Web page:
Dyspnea, cough, and chest pain are common complaints of intravenous drug users. This is likely related to the predominance of tricuspid valve endocarditis in this group and secondary embolic showering of the pulmonary vasculature.

A key concern is the distinction between subacute and acute IE. The diagnosis of subacute IE is suggested by a history of an indolent process characterized by fever, fatigue, anorexia, back pain, and weight loss. Less common developments include a cerebrovascular accident or congestive heart failure.

The patient should be questioned about invasive procedures and recreational drug use that may be causing the bacteremia. Most subacute disease caused by S viridans infection is related to dental disease. Most cases are not caused by dental procedures but by transient bacteremias secondary to gingivitis. In 85% of patients, symptoms of endocarditis appear within 2 weeks of dental or other procedures.

The interval between the onset of disease and diagnosis averages approximately 6 weeks. The fact that less than 50% of patients have previously diagnosed underlying valvular disease significantly limits the effectiveness of antibiotic prophylaxis.

Acute IE is a much more aggressive disease. The patient notices an acute onset of high-grade fevers and chills and a rapid onset of congestive heart failure. Again, a history of antecedent procedures or illicit drug use must be investigated.

The distinction between these 2 polar types of IE has become less clear. Intermittent use of antibiotics aimed at treating misdiagnosed endocarditis can suppress bacterial growth within the valvular thrombus, giving rise to the state of muted IE. This is often the case in nosocomial infective endocarditis (NIE; also referred to as healthcare-associated IE [HCIE]), which commonly manifests with elements of a sepsis syndrome (ie, hypotension, metabolic acidosis fever, leukocytosis, and multiple organ failure).

The source of the bacteremia may be an infection in another organ (eg, pneumonia, pyelonephritis) or in a central venous catheter. Most often, these patients are in the intensive care unit. Approximately 45% of cases of NIE/HCIE occur in patients with prosthetic valves. Muted IE due to S aureus infection may resemble IE that results from S viridans infection.

Subacute native valve endocarditis

The symptoms of early subacute native valve endocarditis (NVE) are usually subtle and nonspecific. They include low-grade fever (absent in 3-15% of patients), anorexia, weight loss, influenzalike syndromes, polymyalgia-like syndromes, pleuritic pain, syndromes similar to rheumatic fever (eg, fever, dulled sensorium as in typhoid, headaches), and abdominal symptoms (eg, right upper quadrant pain, vomiting, postprandial distress, appendicitis-like symptoms).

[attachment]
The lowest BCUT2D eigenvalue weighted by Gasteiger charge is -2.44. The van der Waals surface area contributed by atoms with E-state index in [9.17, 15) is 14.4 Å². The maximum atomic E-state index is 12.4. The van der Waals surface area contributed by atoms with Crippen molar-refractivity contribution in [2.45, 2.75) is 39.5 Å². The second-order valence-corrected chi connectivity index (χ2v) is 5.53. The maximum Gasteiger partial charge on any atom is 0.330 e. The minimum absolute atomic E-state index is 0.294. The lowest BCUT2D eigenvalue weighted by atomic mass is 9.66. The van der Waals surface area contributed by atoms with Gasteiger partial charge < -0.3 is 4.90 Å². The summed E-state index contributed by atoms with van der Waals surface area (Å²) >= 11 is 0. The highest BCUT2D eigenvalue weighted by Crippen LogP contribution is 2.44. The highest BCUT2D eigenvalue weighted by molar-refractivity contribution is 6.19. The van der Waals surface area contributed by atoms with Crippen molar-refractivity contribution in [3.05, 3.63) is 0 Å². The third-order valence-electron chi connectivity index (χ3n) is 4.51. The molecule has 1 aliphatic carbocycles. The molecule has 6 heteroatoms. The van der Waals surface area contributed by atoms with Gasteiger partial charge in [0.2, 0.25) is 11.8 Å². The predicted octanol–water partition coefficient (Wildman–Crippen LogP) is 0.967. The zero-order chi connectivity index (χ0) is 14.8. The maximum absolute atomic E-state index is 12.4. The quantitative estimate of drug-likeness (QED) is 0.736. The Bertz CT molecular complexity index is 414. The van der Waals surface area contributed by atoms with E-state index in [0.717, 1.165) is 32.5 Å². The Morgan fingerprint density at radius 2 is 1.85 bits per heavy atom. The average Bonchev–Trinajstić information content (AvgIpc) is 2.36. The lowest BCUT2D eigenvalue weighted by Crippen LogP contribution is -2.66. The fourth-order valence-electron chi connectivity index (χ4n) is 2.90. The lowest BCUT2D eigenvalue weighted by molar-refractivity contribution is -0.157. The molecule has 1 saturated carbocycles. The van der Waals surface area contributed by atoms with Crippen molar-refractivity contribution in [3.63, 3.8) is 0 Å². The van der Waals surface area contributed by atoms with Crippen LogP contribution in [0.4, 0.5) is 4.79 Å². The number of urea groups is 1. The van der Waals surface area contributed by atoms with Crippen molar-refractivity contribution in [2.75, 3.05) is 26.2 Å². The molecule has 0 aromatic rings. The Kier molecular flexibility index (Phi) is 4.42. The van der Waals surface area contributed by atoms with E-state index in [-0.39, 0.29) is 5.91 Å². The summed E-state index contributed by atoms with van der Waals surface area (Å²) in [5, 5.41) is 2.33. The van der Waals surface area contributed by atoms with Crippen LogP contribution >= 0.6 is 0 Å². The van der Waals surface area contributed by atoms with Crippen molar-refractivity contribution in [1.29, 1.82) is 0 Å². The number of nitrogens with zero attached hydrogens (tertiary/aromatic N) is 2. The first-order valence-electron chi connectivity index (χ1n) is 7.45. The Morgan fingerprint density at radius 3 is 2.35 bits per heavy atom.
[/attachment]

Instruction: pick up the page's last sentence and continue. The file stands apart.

When appropriate therapy is delayed for weeks or months, additional clinical features, embolic or immunological in origin, develop.

Signs and symptoms secondary to emboli include acute meningitis with sterile spinal fluid, hemiplegia in the distribution of the middle cerebral artery, regional infarcts that cause painless hematuria, infarction of the kidney or spleen, unilateral blindness caused by occlusion of a retinal artery, and myocardial infarction arising from embolization of a coronary artery.

The emboli of right-sided IE commonly produce pulmonary infarcts. The rate of embolization is related to the organism, the size of the vegetation and its rate of growth or resolution, and its location.

The vegetations of S aureus, Haemophilus influenzae, H parainfluenzae, and the fungi are much more likely to embolize than those of S viridans. Those larger than 10 mm in diameter and mobile or prolapsing have a high rate of embolization. A vegetation that grows during therapy is associated with a significant increase in the risk of embolization but with the persistence of bacteremia.

Clinically separating the importance of the absolute size and the rate of change in the size of the vegetation from the causative organism is difficult. The vegetations of the mitral valve are much more likely to embolize than those in any other location. The risk of embolization markedly decreases after 1 week of appropriate antibiotic therapy.

The deposition of circulating immune complexes in the kidney may produce interstitial nephritis or proliferative glomerulonephritis, with renal failure progressing to the point of uremia at the time of the patient’s presentation. Similarly, various musculoskeletal symptoms (44% of patients) arise from immunologically mediated synovitis.

Osler nodes and Roth spots arise from immune-mediated vasculitis. Patients may experience palpitations, ie, the symptoms of an immune-mediated myocarditis.